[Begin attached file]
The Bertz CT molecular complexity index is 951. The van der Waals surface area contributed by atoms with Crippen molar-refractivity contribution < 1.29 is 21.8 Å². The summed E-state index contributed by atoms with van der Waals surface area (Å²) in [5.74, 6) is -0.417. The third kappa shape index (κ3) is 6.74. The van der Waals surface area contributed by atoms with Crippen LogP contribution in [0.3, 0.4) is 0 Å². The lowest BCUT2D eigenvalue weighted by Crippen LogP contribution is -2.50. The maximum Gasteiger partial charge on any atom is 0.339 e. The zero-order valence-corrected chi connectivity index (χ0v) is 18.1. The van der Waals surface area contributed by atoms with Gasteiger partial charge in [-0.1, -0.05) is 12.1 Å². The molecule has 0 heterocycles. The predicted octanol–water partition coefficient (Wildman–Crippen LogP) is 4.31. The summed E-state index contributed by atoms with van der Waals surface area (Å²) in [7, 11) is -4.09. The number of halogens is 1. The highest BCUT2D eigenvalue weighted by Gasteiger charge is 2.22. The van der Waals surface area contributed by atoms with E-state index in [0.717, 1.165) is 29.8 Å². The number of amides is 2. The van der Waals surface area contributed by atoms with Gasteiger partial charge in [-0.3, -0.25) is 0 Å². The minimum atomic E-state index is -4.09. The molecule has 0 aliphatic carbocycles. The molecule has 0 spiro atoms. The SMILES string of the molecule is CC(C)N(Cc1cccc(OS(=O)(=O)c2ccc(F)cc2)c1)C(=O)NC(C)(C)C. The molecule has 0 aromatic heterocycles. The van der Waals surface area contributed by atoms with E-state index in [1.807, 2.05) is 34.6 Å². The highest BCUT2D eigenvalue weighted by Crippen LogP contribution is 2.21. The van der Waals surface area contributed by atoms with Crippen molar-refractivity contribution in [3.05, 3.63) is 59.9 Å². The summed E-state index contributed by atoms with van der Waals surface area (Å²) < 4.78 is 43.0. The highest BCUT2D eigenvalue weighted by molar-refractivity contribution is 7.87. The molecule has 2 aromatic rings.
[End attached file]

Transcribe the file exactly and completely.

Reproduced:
The Bertz CT molecular complexity index is 951. The van der Waals surface area contributed by atoms with Crippen molar-refractivity contribution < 1.29 is 21.8 Å². The summed E-state index contributed by atoms with van der Waals surface area (Å²) in [5.74, 6) is -0.417. The third kappa shape index (κ3) is 6.74. The van der Waals surface area contributed by atoms with Crippen LogP contribution in [0.3, 0.4) is 0 Å². The lowest BCUT2D eigenvalue weighted by Crippen LogP contribution is -2.50. The maximum Gasteiger partial charge on any atom is 0.339 e. The zero-order valence-corrected chi connectivity index (χ0v) is 18.1. The van der Waals surface area contributed by atoms with Gasteiger partial charge in [-0.1, -0.05) is 12.1 Å². The molecule has 0 heterocycles. The predicted octanol–water partition coefficient (Wildman–Crippen LogP) is 4.31. The summed E-state index contributed by atoms with van der Waals surface area (Å²) in [7, 11) is -4.09. The number of halogens is 1. The highest BCUT2D eigenvalue weighted by Gasteiger charge is 2.22. The van der Waals surface area contributed by atoms with E-state index in [0.717, 1.165) is 29.8 Å². The number of amides is 2. The van der Waals surface area contributed by atoms with Gasteiger partial charge in [-0.3, -0.25) is 0 Å². The minimum atomic E-state index is -4.09. The molecule has 0 aliphatic carbocycles. The molecule has 0 spiro atoms. The SMILES string of the molecule is CC(C)N(Cc1cccc(OS(=O)(=O)c2ccc(F)cc2)c1)C(=O)NC(C)(C)C. The molecule has 0 aromatic heterocycles. The van der Waals surface area contributed by atoms with E-state index in [1.807, 2.05) is 34.6 Å². The highest BCUT2D eigenvalue weighted by Crippen LogP contribution is 2.21. The van der Waals surface area contributed by atoms with Crippen molar-refractivity contribution in [3.05, 3.63) is 59.9 Å². The summed E-state index contributed by atoms with van der Waals surface area (Å²) < 4.78 is 43.0. The highest BCUT2D eigenvalue weighted by molar-refractivity contribution is 7.87. The molecule has 2 aromatic rings.